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Allergy, Asthma & Clinical Immunology

Open Access

Does perceived stress in pregnant immigrant women predispose their infants to allergic disease development? - a work-in-progress

Allergy, Asthma & Clinical Immunology20106(Suppl 3):P35

Published: 26 November 2010


Depressive SymptomSocial SupportAnxiety DisorderAllergic DiseaseImmigrant Woman


"Canada's Immigration Program" [1] reports that Canada has the highest per capita immigration rate in the world. Given the finding that pregnant immigrant women display higher prevalence of depression and anxiety disorders [2], the investigation of health outcomes in this population is warranted. The present study will examine whether prenatal perceived stress and/or physiologic maternal stress responses are associated with the development of allergies in infants, in a diverse group of immigrant women.


Sixty immigrant women will be recruited early in pregnancy and followed up to 1 year postpartum. Three study visits (<24 weeks gestation, 32-36 gestation, and 1 year postpartum) and two brief phone calls (at 3- and 6-months postpartum) will be used to collect information about maternal health including perceived stress, depressive symptoms, social support, and biomarkers of stress reactivity (salivary cortisol). Information on infant birth outcomes and cord blood (for measurement of IgE) will be collected at the time of delivery. Infant atopy (assessed via skin-prick testing and clinical history) will be assessed at 1 year of age, along with information on the infant's health and stress response (salivary cortisol).


To date, forty-eight women have been recruited into the study. Preliminary data illustrate a wide range of depressive symptoms, perceived stress, and social support. Ten women reported high levels of depressive symptoms (>11 on the EPDS) or high levels of perceived stress (>19 on the PSS-10), and an additional four women reported both during early- to mid-pregnanct. Thus, stress and depressive symptoms appear to be distinct phenomena in this population. Women who experienced a very large number of negative life events in the previous 6 months or reported low levels of perceived social support tended to endorse either high levels of stress or depression in early pregnancy. Participant recruitment and testing are on-going.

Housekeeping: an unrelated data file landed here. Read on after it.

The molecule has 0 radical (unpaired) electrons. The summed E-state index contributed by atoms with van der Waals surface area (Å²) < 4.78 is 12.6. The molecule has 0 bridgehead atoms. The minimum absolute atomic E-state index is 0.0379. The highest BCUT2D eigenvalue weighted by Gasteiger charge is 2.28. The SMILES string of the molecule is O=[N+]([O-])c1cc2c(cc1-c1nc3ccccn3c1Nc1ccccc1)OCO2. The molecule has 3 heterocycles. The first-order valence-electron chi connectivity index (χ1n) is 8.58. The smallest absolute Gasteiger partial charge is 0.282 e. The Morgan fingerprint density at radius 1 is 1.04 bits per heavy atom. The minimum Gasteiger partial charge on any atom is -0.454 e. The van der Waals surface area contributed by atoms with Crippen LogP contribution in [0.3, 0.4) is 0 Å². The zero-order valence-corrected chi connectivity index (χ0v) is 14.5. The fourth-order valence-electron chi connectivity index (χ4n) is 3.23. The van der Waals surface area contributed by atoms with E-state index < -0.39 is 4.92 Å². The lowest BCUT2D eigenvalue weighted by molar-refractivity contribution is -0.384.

A large portion of our (diverse) sample of immigrant women reported high levels of perceived stress and/or depressive symptoms during early- to mid-pregnancy. Whether these adverse perinatal mental states (and their associated dysregulated stress responses) contribute to the development of allergic disease in infants is under active, prospective investigation. A better understanding of the effects of perinatal factors on susceptibility to allergic disease in the infant can lead to development of interventions when plasticity in physiologic development is still relatively abundant [3].

Authors’ Affiliations

Institute of Medical Science, University of Toronto, Toronto, Canada
Women's Health Concerns Clinic, St. Joseph's Healthcare Hamilton, Hamilton, Canada
Brain-Body Institute, St. Joseph's HealthCare Hamilton, Hamilton, Canada
Psychiatry & Behavioural Neurosciences, McMaster University, Hamilton, Canada
Department of Medicine, McMaster University, Hamilton, Canada


  1. Canada's Immigration Program (October 2004) - Library of Parliament. accessed 17 September 2007, []
  2. Stewart DE, Gagnon A, Saucier J-F, Wahoush O, Dougherty G: Postpartum depression symptoms in newcomers. Can J Psychiatry. 2008, 53 (2): 121-124.PubMedGoogle Scholar
  3. Shanks N, Lightman SL: The maternal-neonatal neuro-immune interface: Are there long-term implications for inflammatory or stress-related disease?. J Clin Invest. 2001, 108: 1567-1573.PubMed CentralPubMedView ArticleGoogle Scholar


© Peer et al; licensee BioMed Central Ltd. 2010

This article is published under license to BioMed Central Ltd.